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Caterpillar Summer: 11/18/19
Caterpillar Summer by Gillian McDunn is middle grade coming of age story set in the summer between Cat's fifth and sixth grade year. She and her brother "Chicken" have been looking forward to their trip to Atlanta where their mother will be teaching and they will be hanging out with friends who used to live in San Francisco but recently moved.
A missed couple of texts leaves them in Atlanta with nowhere to go. Their friends have had to fly to India for a family emergency. To keep them together with trustworthy supervision, Amanda decides to ask her parents to watch her daughter and son.
Besides teaching creative writing, Amanda is a children's book author and illustrator. She's known for a popular series of books, Caterpillar and Chicken, which are set in a fictionalized version of her home town, and feature cartoon character versions of her children.
Amanda hasn't talked to her parents since she got married and hasn't told her children anything about them but she's desperate. By itself the set up of two children being left with grandparents they've never met and never talked to, would be enough fodder for a compelling plot, but that's just the start.
Chicken is neural divergent. He might be autistic. He might be ADHD. He might be both. Whatever he's been diagnosed with isn't stated and the specifics are left to the reader's imagination. I suppose that is to make him more relatable to a wider audience but it comes with a caveat, and namely we're only given insight into his disability through how others see him and how we see him acting.
The entire narrative is from Cat's point of view. She's the older sister. She's been acting as Chicken's primary caregiver after school and now on this trip because Amanda is a single parent and works long hours to make ends meet. Cat is convinced that Chicken needs to be protected at all costs but she doesn't try to get into his head. She doesn't try to understand her brother. She just sees him as a challenge that needs to be controlled through routine and avoidance of new things.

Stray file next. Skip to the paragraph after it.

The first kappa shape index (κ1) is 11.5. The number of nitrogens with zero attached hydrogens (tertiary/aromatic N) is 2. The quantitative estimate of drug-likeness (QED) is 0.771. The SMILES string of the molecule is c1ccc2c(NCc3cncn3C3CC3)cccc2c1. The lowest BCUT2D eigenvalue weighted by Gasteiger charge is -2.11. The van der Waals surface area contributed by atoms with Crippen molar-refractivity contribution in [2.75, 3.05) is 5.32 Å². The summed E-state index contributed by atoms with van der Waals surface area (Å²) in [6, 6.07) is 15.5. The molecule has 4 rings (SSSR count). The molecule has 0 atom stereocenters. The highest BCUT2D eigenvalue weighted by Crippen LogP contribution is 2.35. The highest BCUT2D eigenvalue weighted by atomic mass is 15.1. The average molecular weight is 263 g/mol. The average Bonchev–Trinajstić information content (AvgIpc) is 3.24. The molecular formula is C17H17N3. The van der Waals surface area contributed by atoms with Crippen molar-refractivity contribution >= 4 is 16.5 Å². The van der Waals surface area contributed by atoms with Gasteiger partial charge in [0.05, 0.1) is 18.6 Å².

To further drive home the point that Cat's been essentially parenting Chicken for most of his life, especially since their father died, there are excerpts from Amanda's picture books. They always end with Cat having to give up something she loves to make things better for Caterpillar. Sure it's a running gag between books but the lack of character growth for either one in the books is further evidence of how stuck the family is in their assumptions of how life with Chicken has to be.
What isn't mentioned anywhere in this book is how Chicken doesn't seem to be the only one in his family (immediate and extended) that appears to be neural divergent. Cat loves routine as much as he does, and it's not only because she wants to predict his behavior. Amanda is as prone to hyper-focus as her son is. Macon (the grandfather) has his special interests (ship building and sea turtles) just as Chicken does (sharks). Macon is socially awkward just like his grandson. But at no point in the book does Cat or anyone else make the connection that Chicken's diagnosis might have a genetic component to it.
Cat and Chicken's summer adventure falls into the road narrative spectrum. They are brother and sister — sibling — travelers (CC). Their destination is a rural island (33) town , the sort of place where everyone knows everyone and there is a definite year rounder vs tourist vibe. Their trip to Gingerbread Island begins with a long flight from San Francisco to Atlanta, an offroad journey (66). All together Caterpillar Summer is the tale of siblings going to a rural place via an offroad route.
Gillian McDunn's next middle grade novel is The Queen Bee and Me. It has a planned publication date of March 3, 2020.